Dynamic Stability Control (DSC) is a suspension control system which goes beyond the single components of Anti-lock Brake System
(ABS), Cornering Brake Control (CBC) and Automatic Stability Control +
Traction (ASC + T).
The steering wheel movement, vehicle speed, transverse acceleration and yaw are
all used by DSC to register imminent instability when cornering. DSC then intervenes via the
engine management system, reducing drive torque
and activating wheel brakes when necessary to keep the vehicle stable.
These events occur within milliseconds.
in fact, a further development of the ABS and ASC+T slip control systems.
While ASC + T analyzes the longitudinal forces occurring in straight-ahead
operation, DSC additionally registers and analyses lateral dynamic forces.
- When cornering at high speeds,
DSC counters unstable vehicle states such as oversteering (rear of car brakes into a slide towards the outside of the curve)
or understeering (front of car pushes towards the outside of the
DSC feature can provide maximum stability when cornering.
With DSC there is a significant reduction in the risk of skidding.
BMW's Dynamic Stability Control system has been
available on a variety of BMW models over the last three years. It is available on the new
3 Series sedan, the X5
and other models.
|Here's how it works:
DSC constantly compares
vehicle speed, wheel speed, steering angle, and yaw rate with a
benchmark of plausible and optimum driving conditions' data. In a fraction of a
second, DSC recognizes a threatening instability and a danger of skidding. The
DSC system can correct an unstable driving condition by applying precise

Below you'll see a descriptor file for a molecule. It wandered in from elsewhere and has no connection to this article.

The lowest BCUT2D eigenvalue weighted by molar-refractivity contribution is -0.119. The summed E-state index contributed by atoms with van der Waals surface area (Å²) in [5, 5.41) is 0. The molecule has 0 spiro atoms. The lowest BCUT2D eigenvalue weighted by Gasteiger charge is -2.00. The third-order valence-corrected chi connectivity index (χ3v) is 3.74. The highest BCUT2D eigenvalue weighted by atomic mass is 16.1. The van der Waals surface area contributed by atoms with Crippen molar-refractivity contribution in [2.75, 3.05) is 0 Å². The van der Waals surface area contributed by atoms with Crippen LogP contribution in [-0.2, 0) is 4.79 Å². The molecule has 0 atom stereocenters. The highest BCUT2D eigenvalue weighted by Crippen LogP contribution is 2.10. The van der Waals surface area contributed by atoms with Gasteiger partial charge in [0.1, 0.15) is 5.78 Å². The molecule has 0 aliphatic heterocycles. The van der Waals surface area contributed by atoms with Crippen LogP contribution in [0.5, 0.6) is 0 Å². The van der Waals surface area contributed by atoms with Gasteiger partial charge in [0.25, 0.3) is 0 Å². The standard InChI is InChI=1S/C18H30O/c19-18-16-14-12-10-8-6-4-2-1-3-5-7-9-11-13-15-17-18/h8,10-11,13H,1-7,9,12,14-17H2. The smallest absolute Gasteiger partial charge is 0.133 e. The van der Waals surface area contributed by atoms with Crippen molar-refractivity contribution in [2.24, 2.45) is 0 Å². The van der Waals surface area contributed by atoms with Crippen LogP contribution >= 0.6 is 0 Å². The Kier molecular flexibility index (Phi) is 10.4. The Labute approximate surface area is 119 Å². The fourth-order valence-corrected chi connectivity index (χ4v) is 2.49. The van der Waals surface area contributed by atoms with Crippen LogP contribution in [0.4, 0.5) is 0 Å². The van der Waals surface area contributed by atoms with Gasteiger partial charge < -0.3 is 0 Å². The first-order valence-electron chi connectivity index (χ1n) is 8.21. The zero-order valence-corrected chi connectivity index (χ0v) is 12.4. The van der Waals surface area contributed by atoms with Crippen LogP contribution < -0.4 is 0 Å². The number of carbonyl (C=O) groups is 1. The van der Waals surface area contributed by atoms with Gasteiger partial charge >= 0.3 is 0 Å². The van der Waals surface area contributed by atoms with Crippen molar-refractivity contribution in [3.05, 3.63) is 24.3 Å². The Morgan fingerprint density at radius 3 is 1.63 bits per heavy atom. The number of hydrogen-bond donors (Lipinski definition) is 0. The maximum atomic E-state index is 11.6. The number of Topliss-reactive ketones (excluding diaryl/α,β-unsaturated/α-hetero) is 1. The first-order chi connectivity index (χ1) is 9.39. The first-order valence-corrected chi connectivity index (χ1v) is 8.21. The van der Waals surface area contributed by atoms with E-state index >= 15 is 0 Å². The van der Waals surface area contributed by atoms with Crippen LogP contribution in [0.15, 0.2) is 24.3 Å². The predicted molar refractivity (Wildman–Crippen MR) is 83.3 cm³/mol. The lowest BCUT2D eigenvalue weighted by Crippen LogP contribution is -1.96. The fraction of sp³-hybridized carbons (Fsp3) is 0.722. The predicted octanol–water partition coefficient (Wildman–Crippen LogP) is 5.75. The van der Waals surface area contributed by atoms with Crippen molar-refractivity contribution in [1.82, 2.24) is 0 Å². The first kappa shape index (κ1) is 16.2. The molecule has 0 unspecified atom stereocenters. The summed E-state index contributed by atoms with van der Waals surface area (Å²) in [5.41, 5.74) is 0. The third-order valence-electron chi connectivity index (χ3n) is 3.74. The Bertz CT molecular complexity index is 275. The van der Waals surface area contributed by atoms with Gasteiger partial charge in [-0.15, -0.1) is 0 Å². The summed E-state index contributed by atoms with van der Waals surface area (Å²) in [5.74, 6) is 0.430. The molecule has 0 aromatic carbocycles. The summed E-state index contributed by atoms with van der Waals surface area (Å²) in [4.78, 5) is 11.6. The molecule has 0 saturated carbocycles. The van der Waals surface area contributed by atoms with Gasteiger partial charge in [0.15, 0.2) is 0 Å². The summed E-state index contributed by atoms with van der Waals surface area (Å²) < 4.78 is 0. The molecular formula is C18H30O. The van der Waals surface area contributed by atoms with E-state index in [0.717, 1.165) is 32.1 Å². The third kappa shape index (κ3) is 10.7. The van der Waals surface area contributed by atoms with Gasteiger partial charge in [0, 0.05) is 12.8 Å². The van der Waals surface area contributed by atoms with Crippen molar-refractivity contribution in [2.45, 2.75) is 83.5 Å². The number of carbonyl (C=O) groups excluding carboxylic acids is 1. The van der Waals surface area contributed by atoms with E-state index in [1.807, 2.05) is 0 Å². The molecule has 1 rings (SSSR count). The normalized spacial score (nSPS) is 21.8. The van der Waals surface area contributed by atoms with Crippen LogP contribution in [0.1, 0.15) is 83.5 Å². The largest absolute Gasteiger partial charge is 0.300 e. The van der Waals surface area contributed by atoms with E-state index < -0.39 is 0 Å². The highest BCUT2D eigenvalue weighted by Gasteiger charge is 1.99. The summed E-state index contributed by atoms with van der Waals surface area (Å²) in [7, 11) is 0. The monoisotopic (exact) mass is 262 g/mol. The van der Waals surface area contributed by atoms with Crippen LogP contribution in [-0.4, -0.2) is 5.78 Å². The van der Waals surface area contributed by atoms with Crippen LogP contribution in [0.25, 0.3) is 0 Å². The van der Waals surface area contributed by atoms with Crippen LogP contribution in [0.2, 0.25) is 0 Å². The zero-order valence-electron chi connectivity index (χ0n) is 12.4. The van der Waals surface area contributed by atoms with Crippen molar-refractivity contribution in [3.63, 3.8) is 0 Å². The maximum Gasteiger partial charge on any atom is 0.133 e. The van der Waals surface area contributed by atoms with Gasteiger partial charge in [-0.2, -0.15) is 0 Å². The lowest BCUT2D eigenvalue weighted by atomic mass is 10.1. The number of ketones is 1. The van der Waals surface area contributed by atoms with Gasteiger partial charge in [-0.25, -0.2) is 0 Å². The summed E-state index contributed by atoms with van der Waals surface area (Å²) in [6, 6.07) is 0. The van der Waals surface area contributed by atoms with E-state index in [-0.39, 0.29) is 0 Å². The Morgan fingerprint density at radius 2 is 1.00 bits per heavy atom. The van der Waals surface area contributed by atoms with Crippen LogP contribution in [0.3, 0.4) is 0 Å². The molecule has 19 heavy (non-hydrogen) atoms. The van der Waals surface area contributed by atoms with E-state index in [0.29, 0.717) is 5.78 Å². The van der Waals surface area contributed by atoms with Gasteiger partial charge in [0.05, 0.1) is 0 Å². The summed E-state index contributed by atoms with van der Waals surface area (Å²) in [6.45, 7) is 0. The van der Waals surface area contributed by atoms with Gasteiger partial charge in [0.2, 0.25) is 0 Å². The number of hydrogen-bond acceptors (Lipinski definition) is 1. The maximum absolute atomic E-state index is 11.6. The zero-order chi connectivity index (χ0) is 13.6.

braking action to the individual wheels. As with ASC, DSC will if
necessary also cut back the engine speed to automatically stabilize the vehicle.
ASC + T system will reduce engine output until the vehicle can move or
acceleration can occur without the wheels spinning. If this reduction is
insufficient, each drive wheel is braked individually until both wheels have optimum traction.
This makes it possible to drive on snow, wet roads or other slippery grounds without the wheels spinning.
Even if the back wheels suddenly lose traction in a bend during
acceleration, ASC + T intervenes so quickly that the vehicle is stabilized before it can oversteer and swing out of the bend. The instrument console informs the driver of any control intervention and the relevant
The DSC computer constantly calculates an ideal driving condition that is compared with the current status. If the vehicle oversteers or
understeers, the calculated ideal deviates from the measured status,
and DSC will intervene within a few
milliseconds via the engine management system by reducing the engine torque and
applying the brakes on individual wheels where necessary.
DSC makes use of the ABS wheel-speed
sensors and the following additional components:
- steering angle sensor to detect the driver's chosen path.
- lateral-acceleration sensor to define the lateral forces which must be transmitted to the road by the tires.
- rate-of-turn sensor to define the vehicle's degree of rotary movement.
- brake-pressure sensor to define the longitudinal forces acting between tires and road surface under braking.
In the case of oversteer, DSC brakes the outer rear (and, if needed, the
outer front) wheel in order to correct the vehicle's stance by generating a counter-momentum to neutralize the
oversteer. The braking
effect is applied at both outer wheels.
- In the case of understeer, DSC acts upon the
inner rear (and, if needed, the inner front) wheel to regain vehicle stability.
The braking effect is applied at both inner wheels.
DSC's electronic and hydraulic systems are rapid and precise and they are hardly felt by the
ASC+T Explained also explains ABS.
ASC+T is a reprint from BMW
ASC+T Screensaver is a penguin trying to go up a hill. The penguin is unsuccessful at many tries and falls
on his back. He finally gives up and takes a BMW to go up the hill.